1. To recount votes is not the Quo Warranto contemplated
under civil procedure.
2. The mayor cannot read nor write (qualifications), a
citizen cannot file Q.W. but he can ask the SolGen.
CIVIL PROCEDURE 82

Ø Who can file:
1. The government through the solicitor general
− No prescription
2. Third Private Person
− May be required by the SolGen to post bond just
in case his action is later found to be groundless.
− Leave of court is needed because it will be the
court that will grant you the privilege to file.
Thus, if the court grants leave, the SolGen will file
a case but the third person will shoulder all
expenses.
3. A person who claims to be entitled to the position.
− Must be filed within 1 year from the time he was
dispossessed
− He can claim damages for salaries withheld and
attorney’s fees.
− Example: Mayor A leaves for 6 months to take
the bar exams but upon return, his office was
usurped by his assistant. Quo Warranto is
proper.
Ø Public Franchise – like jeepneys and taxicabs, you can
question the public vehicle if they do not have permit.

f. Expropriation
Ø Eminent domain refers to the right – substantive law.
Expropriation is the procedure by which eminent domain is
exercised.
Ø The plaintiff is the government and any of its political
subdivision or instrumentality
Ø It is filed with RTC because it is incapable of pecuniary
estimation according to nature of the action test. Thus,
regardless of the value, RTC handles all cases of
expropriation.
Ø TWO STAGES: peculiarities
1. Propriety of the expropriation
− Court has to decide whether the private property
to be taken is for public purpose.
− Summons will be served on the defendant
− Defendant has two options:
i. No objection
ü Defendant must manifest his non-
objection
ü He does not file an answer because
he does not object but he cannot
CIVIL PROCEDURE 83

be declared in default because this
is a special civil action (peculiar)
ü Even if defendant does not object,
it is still incumbent upon the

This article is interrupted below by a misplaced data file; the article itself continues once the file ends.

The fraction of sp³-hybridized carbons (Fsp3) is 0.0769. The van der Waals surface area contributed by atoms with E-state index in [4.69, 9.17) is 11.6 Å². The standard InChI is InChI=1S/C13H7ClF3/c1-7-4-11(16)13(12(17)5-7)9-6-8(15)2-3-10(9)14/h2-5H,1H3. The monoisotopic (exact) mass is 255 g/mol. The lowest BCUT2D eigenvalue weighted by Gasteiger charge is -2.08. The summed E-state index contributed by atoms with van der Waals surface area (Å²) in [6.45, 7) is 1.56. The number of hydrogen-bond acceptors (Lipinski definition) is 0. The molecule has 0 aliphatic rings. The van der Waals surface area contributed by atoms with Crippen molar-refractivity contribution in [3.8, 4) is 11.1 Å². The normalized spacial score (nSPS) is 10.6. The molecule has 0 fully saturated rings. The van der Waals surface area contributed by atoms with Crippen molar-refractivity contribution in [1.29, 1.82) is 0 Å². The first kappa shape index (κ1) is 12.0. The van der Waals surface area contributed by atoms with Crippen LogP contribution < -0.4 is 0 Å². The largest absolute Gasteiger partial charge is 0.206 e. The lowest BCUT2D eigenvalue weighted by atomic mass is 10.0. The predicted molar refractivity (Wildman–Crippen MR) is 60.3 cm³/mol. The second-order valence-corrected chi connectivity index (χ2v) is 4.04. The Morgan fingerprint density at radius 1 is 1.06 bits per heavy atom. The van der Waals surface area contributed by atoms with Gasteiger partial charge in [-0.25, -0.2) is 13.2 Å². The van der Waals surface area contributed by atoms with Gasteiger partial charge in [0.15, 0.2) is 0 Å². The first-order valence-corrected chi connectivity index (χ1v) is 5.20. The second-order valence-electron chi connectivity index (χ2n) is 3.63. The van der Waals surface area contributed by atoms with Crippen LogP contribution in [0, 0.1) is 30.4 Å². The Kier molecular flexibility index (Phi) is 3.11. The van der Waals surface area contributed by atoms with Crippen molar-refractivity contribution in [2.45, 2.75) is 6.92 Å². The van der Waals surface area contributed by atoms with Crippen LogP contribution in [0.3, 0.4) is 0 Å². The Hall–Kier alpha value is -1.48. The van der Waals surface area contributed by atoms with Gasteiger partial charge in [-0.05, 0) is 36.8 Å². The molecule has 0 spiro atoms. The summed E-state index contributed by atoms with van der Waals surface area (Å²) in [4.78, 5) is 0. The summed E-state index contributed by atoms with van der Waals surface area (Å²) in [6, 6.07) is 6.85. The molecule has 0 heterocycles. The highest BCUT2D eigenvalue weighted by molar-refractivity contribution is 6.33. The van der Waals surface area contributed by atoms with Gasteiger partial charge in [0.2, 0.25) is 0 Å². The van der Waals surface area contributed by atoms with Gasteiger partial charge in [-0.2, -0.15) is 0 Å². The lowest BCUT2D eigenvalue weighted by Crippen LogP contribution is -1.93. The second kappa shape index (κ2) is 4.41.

government to prove the public
purpose
ii. Objection
ü He must file an answer.
ü No filing of MTD (peculiar)
ü Nonetheless, if he has grounds for
MTD, he can include it in his
answer as affirmative defenses.
ü No counterclaim is allowed
because you cannot sue the state
without its consent. No crossclaim.
No third party complaint. ANSWER
ONLY. (Peculiar)
− The decision in whether or not there is public
purpose is appealable:
i. By the government if the decision found
no public purpose
ii. By the defendant if he offers objection but
the expropriation was granted
ü Through ordinary appeal.
ü Record on appeal is needed
because as they appeal, the
proceedings in the RTC go on.
Thus, RTC cannot proceed if
transmits the record to the
appellate court to rule on the
appeal.
ü This is thus a case for multiple
appeals.
ü Record on appeal is the
reproduction of the records which
must be approved by the RTC.
Once approved, it must be
transmitted to the appellate court.
ü If record on appeal is needed, you
are given 30 days to file because
you need to prepare all the
pleadings, resolutions and the like.
ü The original record stays in the
RTC


CIVIL PROCEDURE 84

2. Payment of Just Compensation
− Satisfy first stage then here.
− Just compensation refers to the full, fair and
reasonable payment.
− Court is not expected to go and inspect the
property. Thus, there are the commissioners.
− Trial by Commissioners
ü Composed of 3 persons (1 selected
by plaintiff, 1 by defendant and 1
by the court)
ü They are answerable only to the
court.
ü Usually the provincial assessor is
appointed by the court, real estate
agent by defendant and municipal
assessor by the plaintiff.
ü They are paid for it by the parties.
ü Parties can comment on the report
of the commissioners. This report
is submitted to court.
ü Then the court adjudicates based
on report and comments.
ü However, the report is merely
recommendatory. The court can
adopt or disregard totally or
partially.
− The decision will be how much just
compensation is.
− The decision is appealable – but no record on
appeal is needed because this is already the last
stage. The lower court has nothing more to do.
What will be transmitted on appeal is the
original record.
Ø The government can take the property even without the
proceedings provided that it deposits to bank an amount for
the private owner. The bank book will then be submitted to
court.
Ø Just compensation must be computed from the taking or
decision of the court, whichever comes first.
Ø Road right of way: no just compensation. But what happens
to the title to that portion? All lands belong to the state and
the state does not waive any title just by mere giving of title.
Ø Right to collect just compensation does not prescribe.


CIVIL PROCEDURE 85

g. Foreclosure of Real Estate Mortgage
Ø Refers only to judicial. Extrajudicial foreclosure is governed
by Act 3135
Ø Presupposes a loan with a security for the loan and the loan
was not paid.
Ø The prayer is that the real property be sold to satisfy the loan
Ø Mortgagor is the indispensable defendant. If there are other
mortgagees, they must be included because they are